How much is too much? That's the question facing O2 after The Guardian reported the British operator has agreed to give Apple as much as 40 percent of all revenues from calls and services originated via the iPhone in exchange for exclusive U.K. rights to the device. Yes, 40 percent--one rival called the deal "madly money-losing," which is a dramatic way of saying O2 got screwed. Especially given that the operator must also hand over a commission and future revenue share to Carphone Warehouse, which is reported to be the sole independent U.K. iPhone retailer--The Guardian says the Carphone deal is due to Apple's concerns that O2 lacks a sufficient retail presence to properly support the iPhone. And with the economics of the iPhone deal affording O2 no realistic hope of seeing any return on its investment, that retail profile is unlikely to expand in the future.
Never before has the balance of mobile power shifted so far away from operators--according to The Guardian report, Apple played O2 against rivals Orange, T-Mobile and Vodafone throughout the negotiation process, and at various points each carrier believed it was The One, with an iPhone exclusive as good as signed. O2 won out because its last-minute offer transcended all boundaries of financial logic. In an interview with the Times UK last week, O2 CEO Peter Erskine defended Apple's hardball tactics: "If sharing revenue brings a bigger pie to the table, then we'll be happy to share that pie," Erskine said. "The revenue-sharing model will play an increasingly important role in the future of converged communications."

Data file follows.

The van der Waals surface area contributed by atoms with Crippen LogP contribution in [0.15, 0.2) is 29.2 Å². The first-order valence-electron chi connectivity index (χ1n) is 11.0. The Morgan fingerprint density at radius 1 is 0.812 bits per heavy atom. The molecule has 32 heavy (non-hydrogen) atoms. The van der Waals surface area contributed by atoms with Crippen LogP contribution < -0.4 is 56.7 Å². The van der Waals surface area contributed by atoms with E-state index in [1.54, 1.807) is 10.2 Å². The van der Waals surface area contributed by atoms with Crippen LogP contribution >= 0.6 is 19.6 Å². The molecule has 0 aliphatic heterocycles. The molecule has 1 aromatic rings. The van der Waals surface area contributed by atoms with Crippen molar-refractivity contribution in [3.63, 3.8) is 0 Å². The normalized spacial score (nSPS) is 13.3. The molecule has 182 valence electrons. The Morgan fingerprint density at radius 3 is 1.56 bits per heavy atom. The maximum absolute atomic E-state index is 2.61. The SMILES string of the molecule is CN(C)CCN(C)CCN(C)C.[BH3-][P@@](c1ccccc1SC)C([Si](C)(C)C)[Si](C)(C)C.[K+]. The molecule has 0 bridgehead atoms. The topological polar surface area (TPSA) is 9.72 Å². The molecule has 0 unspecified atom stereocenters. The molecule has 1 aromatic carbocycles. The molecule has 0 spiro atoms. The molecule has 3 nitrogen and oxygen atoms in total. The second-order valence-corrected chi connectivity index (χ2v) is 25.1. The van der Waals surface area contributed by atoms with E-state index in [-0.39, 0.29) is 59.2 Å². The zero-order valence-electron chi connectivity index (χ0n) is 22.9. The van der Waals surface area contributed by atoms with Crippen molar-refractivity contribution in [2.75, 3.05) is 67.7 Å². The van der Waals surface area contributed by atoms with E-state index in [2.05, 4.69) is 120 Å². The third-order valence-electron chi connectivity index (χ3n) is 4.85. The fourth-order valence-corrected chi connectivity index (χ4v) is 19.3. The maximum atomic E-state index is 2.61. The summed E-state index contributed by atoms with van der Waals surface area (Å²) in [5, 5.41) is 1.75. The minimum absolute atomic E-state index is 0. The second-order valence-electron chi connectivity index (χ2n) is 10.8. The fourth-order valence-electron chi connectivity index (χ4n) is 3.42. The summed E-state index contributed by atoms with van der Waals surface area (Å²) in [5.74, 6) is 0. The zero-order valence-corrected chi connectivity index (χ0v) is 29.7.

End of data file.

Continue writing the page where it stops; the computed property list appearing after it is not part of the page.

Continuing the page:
Revenue-sharing may represent the future, but Apple doesn't share--it just takes what it wants. Perhaps the most remarkable detail about the British operator negotiations is that none of the four U.K. carriers had even the slightest idea Apple was poised to debut the new iPod Touch, essentially an iPhone sans voice services but with twice the capacity and Apple's Safari web browser. No less intriguing, BusinessWeek reports that Apple is mulling an entrance into the FCC's January 16 wireless spectrum auction: While I don't believe Apple truly wishes to tackle the network operations business--consider the fates of MVNOs like ESPN Mobile and Amp'd, as well as the struggles of Helio--even the remote chance the company could offer both mobile devices and services should be enough to send chills down the spines of carriers, hardware makers and developers alike. If it's Apple's world, can you still live in it? -Jason